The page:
So you have arrived at your idea for the game you want to create. You have things written down all over the place and charts and drawings that detail out your workflow and you are just ready to get into the thick of things and start the dirty work. That’s great and all but really, ideas are not worth much, only execution and implementation matter in the end. To help you on your way to execution you would be wise to start off with a prototype.
What is a Prototype
Many people confuse a prototype with the alpha stage of development. A prototype is much more basic than your alpha and ultimately just serves as a ‘proof of concept’ stage, something small and dirty that will never be seen by anyone other than yourself that proves to you that your ideas are possible and if it is worth investing the time to fully see it out. You don’t need it to look fancy and clean, you absolutely don’t need a team, all you need to know is what you are doing and what your core mechanics will be. Focus on the core of your game and throw away the rest for right now. You want to come up with and test out the mechanics that will define your game and give it the life you want others to share. The prototype is your pre-birth stage, few will see it but it is your pride and joy that you hope will come out and grow to be big and strong.
Timing is essential
You want to focus on defining your mechanics but you don’t want to take too much time doing so or else you may end up exhausting your resources too quick for absolutely nothing in the end. Every prototype period should be no longer than 2 months and that is pushing it. Like stated above, you aren’t looking to make anything flashy, just something that you can look at and say “Yeah that works! Let’s do it for real!”
Efficiency is key
While you don’t want to sink endless hours into organizing your code, there is no denying how important clean code is. Having to read your code from last night can prove to be difficult if it’s too dirty and lead you down a long road of translating last-nights haphazard design into tomorrow’s successful game. Organizing and commenting your code allows to you reuse the code later. While it seems like a waste of time to work in an organized manner, you’ll find that it helps you trace any mistakes back to the source which saves you precious time. Why spend time juggling bugs in the code when you could snip it at the source? While it may seem like a chore at first, being tidy helps save you time in the long run, even if the prototype is your rough draft!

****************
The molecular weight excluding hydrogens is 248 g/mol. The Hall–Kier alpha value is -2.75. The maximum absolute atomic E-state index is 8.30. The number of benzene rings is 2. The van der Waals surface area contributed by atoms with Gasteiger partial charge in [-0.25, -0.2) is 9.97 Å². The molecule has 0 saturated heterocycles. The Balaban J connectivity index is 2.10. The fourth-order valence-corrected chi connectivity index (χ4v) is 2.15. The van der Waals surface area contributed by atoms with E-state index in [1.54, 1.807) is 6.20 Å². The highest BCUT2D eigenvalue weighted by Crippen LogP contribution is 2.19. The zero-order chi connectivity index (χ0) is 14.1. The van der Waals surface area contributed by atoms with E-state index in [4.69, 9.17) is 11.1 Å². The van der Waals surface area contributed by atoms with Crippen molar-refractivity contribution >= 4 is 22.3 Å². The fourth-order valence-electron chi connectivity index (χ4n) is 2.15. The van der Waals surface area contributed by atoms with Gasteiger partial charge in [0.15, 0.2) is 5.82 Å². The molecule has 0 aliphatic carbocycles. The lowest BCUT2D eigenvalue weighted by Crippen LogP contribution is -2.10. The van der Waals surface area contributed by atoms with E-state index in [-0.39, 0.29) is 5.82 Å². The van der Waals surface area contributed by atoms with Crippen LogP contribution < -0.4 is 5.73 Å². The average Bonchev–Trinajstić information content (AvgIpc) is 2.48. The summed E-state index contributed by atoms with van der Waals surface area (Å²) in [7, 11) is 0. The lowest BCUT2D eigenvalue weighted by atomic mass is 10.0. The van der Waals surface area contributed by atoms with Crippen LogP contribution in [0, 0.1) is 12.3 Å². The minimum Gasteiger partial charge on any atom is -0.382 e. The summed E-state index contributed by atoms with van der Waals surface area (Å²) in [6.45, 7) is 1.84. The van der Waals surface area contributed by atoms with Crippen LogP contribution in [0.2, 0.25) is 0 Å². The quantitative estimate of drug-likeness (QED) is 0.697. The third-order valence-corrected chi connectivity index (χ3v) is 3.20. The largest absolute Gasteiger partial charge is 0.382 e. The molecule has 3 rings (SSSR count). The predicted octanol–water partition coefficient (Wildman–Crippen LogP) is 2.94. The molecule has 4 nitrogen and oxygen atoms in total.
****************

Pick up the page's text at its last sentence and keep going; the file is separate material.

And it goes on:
Save time by scrapping the prototype code
Seriously. Just scrap the code you used on the prototype once you move on. Keep the core ideas you learned so that you can now focus on refining and rebuilding but don’t try and go back into the mess of the prototype code and try to re-work it to be more presentable. It should be an absolute nightmare of code and no reasonable soul should ever have to revisit any of it. You just spent a month+ working on something to prove to yourself it can be done, that’s all. You didn’t just spend a month+ working on actual workable production code so don’t treat it as such. Now that you know how things work, the real code will be super easy to rebuild from the ground up. With the knowledge you’ve gained you can now rewrite your one month+ code into one week. If you even consider basing your game on prototype code, don’t. Just don’t.
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